James Webb Telescope discovers planet 'almost exactly' the same as Earth only 41 light years away

Rachel Lang

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James Webb Telescope discovers planet 'almost exactly' the same as Earth only 41 light years away

Featured Image Credit: NASA/Alamy. NASA.

NASA's James Webb Space Telescope has locked eyes with a planet that could one day be our new home.

Okay, that might be jumping the gun just a tad, but LHS 475 b is almost exactly the same size as our home planet, clocking in at 99 per cent of Earth’s diameter.

The planet also boasts a rocky dry land, which NASA reckons is also rather similar to Earth.

But before we start sending out ships to colonise the planet, NASA needs to ascertain what sort of atmosphere the planet has.

We also need a significant development in technology to allow humans to travel that far...but that sort of finer detail is future NASA's problem.

James Webb telescope in outer space. Elements of this image furnished by NASA. Credit: Juan Ruiz / Alamy
James Webb telescope in outer space. Elements of this image furnished by NASA. Credit: Juan Ruiz / Alamy

Space science boffins haven't yet been able to conclude what the planet's atmosphere is made out of.

They have, however, been able to rule out what it isn't.

Basically, they've concluded the atmosphere is not made up of a thick methane, similar to Titan, one of Saturn's moons.

Astrophysics Division director at NASA Headquarters Mark Clampin said the telescope's first discovery of a new planet will open multiple avenues for researchers trying to understand what lies amongst the stars.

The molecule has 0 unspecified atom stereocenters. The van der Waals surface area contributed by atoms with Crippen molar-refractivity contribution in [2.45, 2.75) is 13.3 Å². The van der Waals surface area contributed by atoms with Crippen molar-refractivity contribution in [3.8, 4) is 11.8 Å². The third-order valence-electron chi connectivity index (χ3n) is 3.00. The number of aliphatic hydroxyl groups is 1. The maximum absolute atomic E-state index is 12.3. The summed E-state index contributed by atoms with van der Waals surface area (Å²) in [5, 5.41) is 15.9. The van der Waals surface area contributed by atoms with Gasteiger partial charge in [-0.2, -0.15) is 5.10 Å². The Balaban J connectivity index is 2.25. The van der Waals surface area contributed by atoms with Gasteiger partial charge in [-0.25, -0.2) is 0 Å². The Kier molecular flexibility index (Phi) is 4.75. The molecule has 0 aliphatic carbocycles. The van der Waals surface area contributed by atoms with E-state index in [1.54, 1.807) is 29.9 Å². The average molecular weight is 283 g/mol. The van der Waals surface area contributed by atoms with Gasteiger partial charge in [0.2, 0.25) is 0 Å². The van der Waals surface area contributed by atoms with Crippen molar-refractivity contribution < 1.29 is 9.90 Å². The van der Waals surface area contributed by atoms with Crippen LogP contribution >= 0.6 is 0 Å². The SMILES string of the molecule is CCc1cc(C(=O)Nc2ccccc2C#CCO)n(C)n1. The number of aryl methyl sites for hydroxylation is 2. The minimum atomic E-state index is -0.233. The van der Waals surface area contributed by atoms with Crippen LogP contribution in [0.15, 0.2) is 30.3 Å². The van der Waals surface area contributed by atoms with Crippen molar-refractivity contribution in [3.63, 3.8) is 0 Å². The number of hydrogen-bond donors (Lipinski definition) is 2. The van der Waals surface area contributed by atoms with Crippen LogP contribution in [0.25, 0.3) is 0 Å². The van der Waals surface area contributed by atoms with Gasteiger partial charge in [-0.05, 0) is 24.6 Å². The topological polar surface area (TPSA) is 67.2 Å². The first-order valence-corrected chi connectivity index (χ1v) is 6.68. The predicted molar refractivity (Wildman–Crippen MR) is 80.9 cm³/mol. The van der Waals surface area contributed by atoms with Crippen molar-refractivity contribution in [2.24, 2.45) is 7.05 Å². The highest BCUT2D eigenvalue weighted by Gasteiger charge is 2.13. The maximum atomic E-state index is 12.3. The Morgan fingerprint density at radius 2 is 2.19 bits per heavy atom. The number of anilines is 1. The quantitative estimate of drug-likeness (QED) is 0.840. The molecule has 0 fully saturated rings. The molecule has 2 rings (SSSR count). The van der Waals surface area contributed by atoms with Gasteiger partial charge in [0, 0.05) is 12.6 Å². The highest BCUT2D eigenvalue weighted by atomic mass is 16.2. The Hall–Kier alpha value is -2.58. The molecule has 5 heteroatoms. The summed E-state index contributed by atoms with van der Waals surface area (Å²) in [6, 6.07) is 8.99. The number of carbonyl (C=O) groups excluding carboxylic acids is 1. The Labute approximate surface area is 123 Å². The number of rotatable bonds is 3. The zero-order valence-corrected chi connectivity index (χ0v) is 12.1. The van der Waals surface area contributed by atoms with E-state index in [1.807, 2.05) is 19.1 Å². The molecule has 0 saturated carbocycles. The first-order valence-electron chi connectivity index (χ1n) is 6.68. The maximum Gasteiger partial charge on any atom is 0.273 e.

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"These first observational results from an Earth-size, rocky planet open the door to many future possibilities for studying rocky planet atmospheres with Webb," he said in a statement.

"Webb is bringing us closer and closer to a new understanding of Earth-like worlds outside our solar system, and the mission is only just getting started."

The James Webb research team is led by Kevin Stevenson and Jacob Lustig-Yaeger.

The dynamic duo revealed in a statement that their team will work to look closer at the planet in the coming months in order to analyse its atmosphere.

Lustig-Yaeger said: "We're at the forefront of studying small, rocky exoplanets.

"We have barely begun scratching the surface of what their atmospheres might be like."

James Webb captured this photo of a nearby galaxy shortly after discovering the exoplanet. Credit: NASA
James Webb captured this photo of a nearby galaxy shortly after discovering the exoplanet. Credit: NASA

Stevenson added that Webb's latest finding will create more opportunities to discover other Earth-like planets in space.

"This rocky planet confirmation highlights the precision of the mission's instruments," he said.

Lustig-Yaeger chipped in with high hopes for Webb's future: "And it is only the first of many discoveries that it will make. 'With this telescope, rocky exoplanets are the new frontier."

James Webb Space Telescope revealed the planet, which sits only 41 light-years away or - 387,889,961,861,902.12 kilometres away in Earth measurements - is a few hundred degrees warmer than Earth and completes an orbit in two days.

Sounds like long summer nights and a bit of a tan to us.

Count us in.

Topics: News, NASA, Space, Science, Technology

Rachel Lang
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